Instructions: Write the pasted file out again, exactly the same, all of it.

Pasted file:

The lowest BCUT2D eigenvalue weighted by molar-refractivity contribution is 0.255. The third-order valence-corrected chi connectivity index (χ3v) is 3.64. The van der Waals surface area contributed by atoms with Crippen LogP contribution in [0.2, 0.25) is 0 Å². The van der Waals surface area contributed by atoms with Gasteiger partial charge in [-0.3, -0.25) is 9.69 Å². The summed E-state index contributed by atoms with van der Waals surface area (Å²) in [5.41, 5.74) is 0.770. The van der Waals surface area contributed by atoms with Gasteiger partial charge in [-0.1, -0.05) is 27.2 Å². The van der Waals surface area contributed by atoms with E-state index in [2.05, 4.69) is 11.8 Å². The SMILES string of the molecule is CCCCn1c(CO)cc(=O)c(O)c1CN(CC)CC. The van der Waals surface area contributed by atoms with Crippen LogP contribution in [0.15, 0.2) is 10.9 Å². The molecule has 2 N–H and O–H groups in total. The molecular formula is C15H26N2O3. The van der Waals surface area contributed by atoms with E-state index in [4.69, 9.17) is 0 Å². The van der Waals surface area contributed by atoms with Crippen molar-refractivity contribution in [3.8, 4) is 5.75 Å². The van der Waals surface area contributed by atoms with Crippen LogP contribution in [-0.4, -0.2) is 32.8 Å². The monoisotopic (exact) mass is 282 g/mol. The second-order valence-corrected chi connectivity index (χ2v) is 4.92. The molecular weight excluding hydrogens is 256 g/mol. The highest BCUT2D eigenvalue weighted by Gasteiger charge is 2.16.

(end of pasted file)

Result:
The lowest BCUT2D eigenvalue weighted by molar-refractivity contribution is 0.255. The third-order valence-corrected chi connectivity index (χ3v) is 3.64. The van der Waals surface area contributed by atoms with Crippen LogP contribution in [0.2, 0.25) is 0 Å². The van der Waals surface area contributed by atoms with Gasteiger partial charge in [-0.3, -0.25) is 9.69 Å². The summed E-state index contributed by atoms with van der Waals surface area (Å²) in [5.41, 5.74) is 0.770. The van der Waals surface area contributed by atoms with Gasteiger partial charge in [-0.1, -0.05) is 27.2 Å². The van der Waals surface area contributed by atoms with E-state index in [2.05, 4.69) is 11.8 Å². The SMILES string of the molecule is CCCCn1c(CO)cc(=O)c(O)c1CN(CC)CC. The van der Waals surface area contributed by atoms with Crippen LogP contribution in [0.15, 0.2) is 10.9 Å². The molecule has 2 N–H and O–H groups in total. The molecular formula is C15H26N2O3. The van der Waals surface area contributed by atoms with E-state index in [4.69, 9.17) is 0 Å². The van der Waals surface area contributed by atoms with Crippen molar-refractivity contribution in [3.8, 4) is 5.75 Å². The van der Waals surface area contributed by atoms with Crippen LogP contribution in [-0.4, -0.2) is 32.8 Å². The monoisotopic (exact) mass is 282 g/mol. The second-order valence-corrected chi connectivity index (χ2v) is 4.92. The molecular weight excluding hydrogens is 256 g/mol. The highest BCUT2D eigenvalue weighted by Gasteiger charge is 2.16.